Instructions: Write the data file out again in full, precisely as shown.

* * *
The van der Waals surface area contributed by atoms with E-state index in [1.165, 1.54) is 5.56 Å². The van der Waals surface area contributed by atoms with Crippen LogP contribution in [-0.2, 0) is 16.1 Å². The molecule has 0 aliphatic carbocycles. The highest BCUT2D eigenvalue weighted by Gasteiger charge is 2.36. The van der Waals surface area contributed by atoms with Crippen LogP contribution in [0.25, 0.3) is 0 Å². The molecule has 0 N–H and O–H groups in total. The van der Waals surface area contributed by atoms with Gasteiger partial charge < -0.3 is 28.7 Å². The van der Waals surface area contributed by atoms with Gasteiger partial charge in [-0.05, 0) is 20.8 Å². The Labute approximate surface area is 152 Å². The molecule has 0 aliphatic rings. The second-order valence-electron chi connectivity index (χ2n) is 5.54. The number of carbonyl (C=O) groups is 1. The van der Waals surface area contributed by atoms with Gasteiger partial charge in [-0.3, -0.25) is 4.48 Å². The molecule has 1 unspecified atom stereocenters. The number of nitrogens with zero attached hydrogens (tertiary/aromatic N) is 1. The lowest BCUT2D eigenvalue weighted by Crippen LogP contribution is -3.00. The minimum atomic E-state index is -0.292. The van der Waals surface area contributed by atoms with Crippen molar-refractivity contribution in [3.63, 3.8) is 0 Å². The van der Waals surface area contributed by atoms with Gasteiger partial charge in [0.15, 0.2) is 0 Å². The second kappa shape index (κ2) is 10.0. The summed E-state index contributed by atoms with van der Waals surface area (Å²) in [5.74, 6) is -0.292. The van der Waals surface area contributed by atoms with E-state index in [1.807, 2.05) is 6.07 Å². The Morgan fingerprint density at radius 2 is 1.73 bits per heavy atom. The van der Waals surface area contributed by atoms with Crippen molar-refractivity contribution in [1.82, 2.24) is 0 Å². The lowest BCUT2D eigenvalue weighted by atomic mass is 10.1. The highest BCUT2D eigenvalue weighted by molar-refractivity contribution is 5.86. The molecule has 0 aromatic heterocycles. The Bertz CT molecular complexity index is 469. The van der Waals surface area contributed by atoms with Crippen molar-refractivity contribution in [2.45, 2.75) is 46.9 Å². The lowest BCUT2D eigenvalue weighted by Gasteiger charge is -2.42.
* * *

The van der Waals surface area contributed by atoms with E-state index in [1.165, 1.54) is 5.56 Å². The van der Waals surface area contributed by atoms with Crippen LogP contribution in [-0.2, 0) is 16.1 Å². The molecule has 0 aliphatic carbocycles. The highest BCUT2D eigenvalue weighted by Gasteiger charge is 2.36. The van der Waals surface area contributed by atoms with Crippen LogP contribution in [0.25, 0.3) is 0 Å². The molecule has 0 N–H and O–H groups in total. The van der Waals surface area contributed by atoms with Gasteiger partial charge < -0.3 is 28.7 Å². The van der Waals surface area contributed by atoms with Gasteiger partial charge in [-0.05, 0) is 20.8 Å². The Labute approximate surface area is 152 Å². The molecule has 0 aliphatic rings. The second-order valence-electron chi connectivity index (χ2n) is 5.54. The number of carbonyl (C=O) groups is 1. The van der Waals surface area contributed by atoms with Gasteiger partial charge in [-0.3, -0.25) is 4.48 Å². The molecule has 1 unspecified atom stereocenters. The number of nitrogens with zero attached hydrogens (tertiary/aromatic N) is 1. The lowest BCUT2D eigenvalue weighted by Crippen LogP contribution is -3.00. The minimum atomic E-state index is -0.292. The van der Waals surface area contributed by atoms with Crippen molar-refractivity contribution in [3.63, 3.8) is 0 Å². The van der Waals surface area contributed by atoms with Gasteiger partial charge in [0.15, 0.2) is 0 Å². The second kappa shape index (κ2) is 10.0. The summed E-state index contributed by atoms with van der Waals surface area (Å²) in [5.74, 6) is -0.292. The van der Waals surface area contributed by atoms with E-state index in [1.807, 2.05) is 6.07 Å². The Morgan fingerprint density at radius 2 is 1.73 bits per heavy atom. The van der Waals surface area contributed by atoms with Crippen molar-refractivity contribution in [1.82, 2.24) is 0 Å². The lowest BCUT2D eigenvalue weighted by atomic mass is 10.1. The highest BCUT2D eigenvalue weighted by molar-refractivity contribution is 5.86. The molecule has 0 aromatic heterocycles. The Bertz CT molecular complexity index is 469. The van der Waals surface area contributed by atoms with Crippen molar-refractivity contribution in [2.45, 2.75) is 46.9 Å². The lowest BCUT2D eigenvalue weighted by Gasteiger charge is -2.42.